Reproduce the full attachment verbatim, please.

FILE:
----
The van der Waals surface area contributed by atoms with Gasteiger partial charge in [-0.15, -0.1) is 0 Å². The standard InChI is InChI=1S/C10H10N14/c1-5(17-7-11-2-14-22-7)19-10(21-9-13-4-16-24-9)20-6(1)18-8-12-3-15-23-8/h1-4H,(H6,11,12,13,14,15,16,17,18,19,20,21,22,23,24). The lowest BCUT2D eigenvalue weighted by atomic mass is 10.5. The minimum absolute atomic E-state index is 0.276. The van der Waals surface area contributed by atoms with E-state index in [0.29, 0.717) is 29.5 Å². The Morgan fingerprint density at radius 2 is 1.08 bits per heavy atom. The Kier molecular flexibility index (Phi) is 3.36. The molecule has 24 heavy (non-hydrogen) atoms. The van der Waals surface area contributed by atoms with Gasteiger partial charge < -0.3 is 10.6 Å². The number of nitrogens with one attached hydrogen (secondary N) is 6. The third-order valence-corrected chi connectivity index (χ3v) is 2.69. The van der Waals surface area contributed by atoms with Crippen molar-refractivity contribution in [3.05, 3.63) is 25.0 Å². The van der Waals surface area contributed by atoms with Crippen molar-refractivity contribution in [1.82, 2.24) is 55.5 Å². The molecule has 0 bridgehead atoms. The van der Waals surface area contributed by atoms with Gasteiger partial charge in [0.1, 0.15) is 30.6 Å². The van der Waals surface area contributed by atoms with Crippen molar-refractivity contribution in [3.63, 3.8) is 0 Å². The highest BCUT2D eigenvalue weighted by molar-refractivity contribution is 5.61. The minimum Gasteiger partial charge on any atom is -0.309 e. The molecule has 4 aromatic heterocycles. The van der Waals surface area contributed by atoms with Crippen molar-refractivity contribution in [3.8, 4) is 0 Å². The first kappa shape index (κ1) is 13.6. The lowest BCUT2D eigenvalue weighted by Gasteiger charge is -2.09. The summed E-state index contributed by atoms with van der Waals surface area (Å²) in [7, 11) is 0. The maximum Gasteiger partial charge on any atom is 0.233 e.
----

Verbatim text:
The van der Waals surface area contributed by atoms with Gasteiger partial charge in [-0.15, -0.1) is 0 Å². The standard InChI is InChI=1S/C10H10N14/c1-5(17-7-11-2-14-22-7)19-10(21-9-13-4-16-24-9)20-6(1)18-8-12-3-15-23-8/h1-4H,(H6,11,12,13,14,15,16,17,18,19,20,21,22,23,24). The lowest BCUT2D eigenvalue weighted by atomic mass is 10.5. The minimum absolute atomic E-state index is 0.276. The van der Waals surface area contributed by atoms with E-state index in [0.29, 0.717) is 29.5 Å². The Morgan fingerprint density at radius 2 is 1.08 bits per heavy atom. The Kier molecular flexibility index (Phi) is 3.36. The molecule has 24 heavy (non-hydrogen) atoms. The van der Waals surface area contributed by atoms with Gasteiger partial charge < -0.3 is 10.6 Å². The number of nitrogens with one attached hydrogen (secondary N) is 6. The third-order valence-corrected chi connectivity index (χ3v) is 2.69. The van der Waals surface area contributed by atoms with Crippen molar-refractivity contribution in [3.05, 3.63) is 25.0 Å². The van der Waals surface area contributed by atoms with Crippen molar-refractivity contribution in [1.82, 2.24) is 55.5 Å². The molecule has 0 bridgehead atoms. The van der Waals surface area contributed by atoms with Gasteiger partial charge in [0.1, 0.15) is 30.6 Å². The van der Waals surface area contributed by atoms with Crippen molar-refractivity contribution in [3.63, 3.8) is 0 Å². The highest BCUT2D eigenvalue weighted by molar-refractivity contribution is 5.61. The minimum Gasteiger partial charge on any atom is -0.309 e. The molecule has 4 aromatic heterocycles. The van der Waals surface area contributed by atoms with Crippen molar-refractivity contribution in [3.8, 4) is 0 Å². The first kappa shape index (κ1) is 13.6. The lowest BCUT2D eigenvalue weighted by Gasteiger charge is -2.09. The summed E-state index contributed by atoms with van der Waals surface area (Å²) in [7, 11) is 0. The maximum Gasteiger partial charge on any atom is 0.233 e.